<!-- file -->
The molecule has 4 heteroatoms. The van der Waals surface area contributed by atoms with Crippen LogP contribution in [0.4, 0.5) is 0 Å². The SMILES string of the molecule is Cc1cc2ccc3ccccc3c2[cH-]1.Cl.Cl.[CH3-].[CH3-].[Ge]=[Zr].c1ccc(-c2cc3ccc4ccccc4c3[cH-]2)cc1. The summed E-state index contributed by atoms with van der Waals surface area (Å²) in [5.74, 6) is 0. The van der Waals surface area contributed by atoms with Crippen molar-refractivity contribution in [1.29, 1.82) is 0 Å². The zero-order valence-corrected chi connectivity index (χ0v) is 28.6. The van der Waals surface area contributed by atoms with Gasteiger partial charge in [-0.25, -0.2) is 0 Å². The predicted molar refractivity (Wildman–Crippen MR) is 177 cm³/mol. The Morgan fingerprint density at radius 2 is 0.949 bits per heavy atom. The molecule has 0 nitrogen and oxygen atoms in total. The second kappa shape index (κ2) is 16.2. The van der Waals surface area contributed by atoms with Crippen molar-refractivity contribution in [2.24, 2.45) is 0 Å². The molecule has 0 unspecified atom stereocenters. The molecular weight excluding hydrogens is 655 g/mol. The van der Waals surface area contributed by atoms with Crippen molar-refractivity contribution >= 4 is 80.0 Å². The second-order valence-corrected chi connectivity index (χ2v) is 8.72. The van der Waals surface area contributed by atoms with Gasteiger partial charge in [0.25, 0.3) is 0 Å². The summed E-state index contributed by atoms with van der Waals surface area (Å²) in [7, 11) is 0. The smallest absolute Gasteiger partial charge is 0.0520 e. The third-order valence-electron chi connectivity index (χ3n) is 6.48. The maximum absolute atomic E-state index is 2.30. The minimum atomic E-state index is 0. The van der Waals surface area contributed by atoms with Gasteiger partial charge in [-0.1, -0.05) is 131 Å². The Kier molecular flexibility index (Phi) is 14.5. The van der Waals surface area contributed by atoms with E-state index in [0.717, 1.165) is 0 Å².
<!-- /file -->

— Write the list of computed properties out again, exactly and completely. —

The molecule has 4 heteroatoms. The van der Waals surface area contributed by atoms with Crippen LogP contribution in [0.4, 0.5) is 0 Å². The SMILES string of the molecule is Cc1cc2ccc3ccccc3c2[cH-]1.Cl.Cl.[CH3-].[CH3-].[Ge]=[Zr].c1ccc(-c2cc3ccc4ccccc4c3[cH-]2)cc1. The summed E-state index contributed by atoms with van der Waals surface area (Å²) in [5.74, 6) is 0. The van der Waals surface area contributed by atoms with Crippen molar-refractivity contribution in [1.29, 1.82) is 0 Å². The zero-order valence-corrected chi connectivity index (χ0v) is 28.6. The van der Waals surface area contributed by atoms with Gasteiger partial charge in [-0.25, -0.2) is 0 Å². The predicted molar refractivity (Wildman–Crippen MR) is 177 cm³/mol. The Morgan fingerprint density at radius 2 is 0.949 bits per heavy atom. The molecule has 0 nitrogen and oxygen atoms in total. The second kappa shape index (κ2) is 16.2. The van der Waals surface area contributed by atoms with Crippen molar-refractivity contribution in [2.24, 2.45) is 0 Å². The molecule has 0 unspecified atom stereocenters. The molecular weight excluding hydrogens is 655 g/mol. The van der Waals surface area contributed by atoms with Crippen molar-refractivity contribution >= 4 is 80.0 Å². The second-order valence-corrected chi connectivity index (χ2v) is 8.72. The van der Waals surface area contributed by atoms with Gasteiger partial charge in [0.25, 0.3) is 0 Å². The summed E-state index contributed by atoms with van der Waals surface area (Å²) in [7, 11) is 0. The smallest absolute Gasteiger partial charge is 0.0520 e. The third-order valence-electron chi connectivity index (χ3n) is 6.48. The maximum absolute atomic E-state index is 2.30. The minimum atomic E-state index is 0. The van der Waals surface area contributed by atoms with Gasteiger partial charge in [-0.1, -0.05) is 131 Å². The Kier molecular flexibility index (Phi) is 14.5. The van der Waals surface area contributed by atoms with E-state index in [0.717, 1.165) is 0 Å².